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What is shingles and how can it be treated?
Shingles, or Postherpetic Neuralgia, is a painful nerve condition that is caused by the varicella-zoster virus, one of the many herpes viruses. This is the virus that causes the common childhood illness called chicken pox. Typically, after a chicken-pox infection passes, the virus lies dormant in the body or ‘asleep’ in the nerve roots, mainly in the chest and upper abdomen, but sometimes in the cervical and facial nerve roots as well.
Later, in adulthood, the virus can be reactivated during a low level of immunity, possibly triggered by high stress or a common cold. When the virus reactivates, it replicates along those nerve roots it lied dormant in and damages the protective covering of the nerve fibers, causing the classic burning, shooting and electrical-type pain that is well-known. A red and erythematous vesicular rash will form along the nerve pattern that is affected as well. The rash typically resolves in seven to 10 days, but the nerve damage, which can be frustrating and painful, can last for months or years. This disease can cause significant suffering and reduced quality of life.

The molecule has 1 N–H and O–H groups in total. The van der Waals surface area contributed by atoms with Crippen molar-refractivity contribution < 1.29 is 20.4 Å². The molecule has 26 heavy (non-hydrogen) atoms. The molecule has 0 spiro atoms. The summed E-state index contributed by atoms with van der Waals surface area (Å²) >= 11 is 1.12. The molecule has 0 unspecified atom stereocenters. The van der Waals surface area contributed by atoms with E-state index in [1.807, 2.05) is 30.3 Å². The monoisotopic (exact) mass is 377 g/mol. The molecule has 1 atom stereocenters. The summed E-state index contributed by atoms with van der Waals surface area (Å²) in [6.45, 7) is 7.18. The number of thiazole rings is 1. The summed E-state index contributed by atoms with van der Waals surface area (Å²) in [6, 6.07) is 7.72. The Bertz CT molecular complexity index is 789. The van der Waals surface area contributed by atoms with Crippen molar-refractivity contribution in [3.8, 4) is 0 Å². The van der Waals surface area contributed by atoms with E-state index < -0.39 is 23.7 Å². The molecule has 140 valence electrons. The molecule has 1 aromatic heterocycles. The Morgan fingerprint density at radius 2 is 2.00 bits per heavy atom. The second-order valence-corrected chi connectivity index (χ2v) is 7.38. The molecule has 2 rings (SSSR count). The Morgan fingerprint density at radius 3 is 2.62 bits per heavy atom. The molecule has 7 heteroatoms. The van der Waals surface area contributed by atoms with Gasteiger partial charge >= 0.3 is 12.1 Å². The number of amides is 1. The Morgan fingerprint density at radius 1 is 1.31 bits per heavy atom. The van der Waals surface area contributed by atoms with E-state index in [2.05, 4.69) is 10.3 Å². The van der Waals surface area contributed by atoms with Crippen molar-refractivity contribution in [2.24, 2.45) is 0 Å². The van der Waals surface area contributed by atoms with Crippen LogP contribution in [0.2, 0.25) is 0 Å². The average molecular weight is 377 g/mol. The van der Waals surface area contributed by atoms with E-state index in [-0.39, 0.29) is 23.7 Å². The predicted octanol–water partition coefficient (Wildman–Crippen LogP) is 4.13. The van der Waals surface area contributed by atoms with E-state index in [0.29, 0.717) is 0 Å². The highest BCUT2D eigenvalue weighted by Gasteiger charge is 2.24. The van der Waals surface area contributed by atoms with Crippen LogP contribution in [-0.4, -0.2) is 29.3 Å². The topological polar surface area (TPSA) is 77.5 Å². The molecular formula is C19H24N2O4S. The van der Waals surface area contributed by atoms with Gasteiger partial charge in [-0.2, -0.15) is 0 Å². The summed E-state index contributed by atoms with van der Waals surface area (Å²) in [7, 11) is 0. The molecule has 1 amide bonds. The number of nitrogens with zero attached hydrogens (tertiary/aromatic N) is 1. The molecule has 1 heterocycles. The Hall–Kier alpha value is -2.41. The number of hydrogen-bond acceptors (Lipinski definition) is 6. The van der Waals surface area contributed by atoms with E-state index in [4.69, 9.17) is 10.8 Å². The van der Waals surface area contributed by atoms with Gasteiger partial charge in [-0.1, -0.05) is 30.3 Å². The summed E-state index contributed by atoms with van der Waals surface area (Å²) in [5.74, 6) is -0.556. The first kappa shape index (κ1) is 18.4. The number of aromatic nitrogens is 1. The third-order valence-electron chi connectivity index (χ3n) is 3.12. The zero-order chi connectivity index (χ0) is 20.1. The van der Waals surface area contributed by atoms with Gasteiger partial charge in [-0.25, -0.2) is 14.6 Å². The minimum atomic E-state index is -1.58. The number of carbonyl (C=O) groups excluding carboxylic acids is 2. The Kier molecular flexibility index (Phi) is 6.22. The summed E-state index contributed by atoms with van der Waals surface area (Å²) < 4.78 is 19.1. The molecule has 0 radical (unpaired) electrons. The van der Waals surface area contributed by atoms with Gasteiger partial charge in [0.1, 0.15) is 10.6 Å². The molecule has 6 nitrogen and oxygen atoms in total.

With prompt diagnosis, treatment during the initial stages can include antivirals, nerve-pain medications, topical medications, and oral opiate pain medications. Other treatments include nerve-block procedures and pulsed radiofrequency ablative procedures to help reduce the chronic nerve-related pain. I take a holistic approach with these patients, setting functional goals, and using a combination of medications and interventional procedures to form a comprehensive treatment plan to reduce pain and improve quality of life.
(Editor’s note: The Centers for Disease Control and Prevention recommends a shingles vaccine for people 60 and older, which can reduce the chance of developing shingles by half.)
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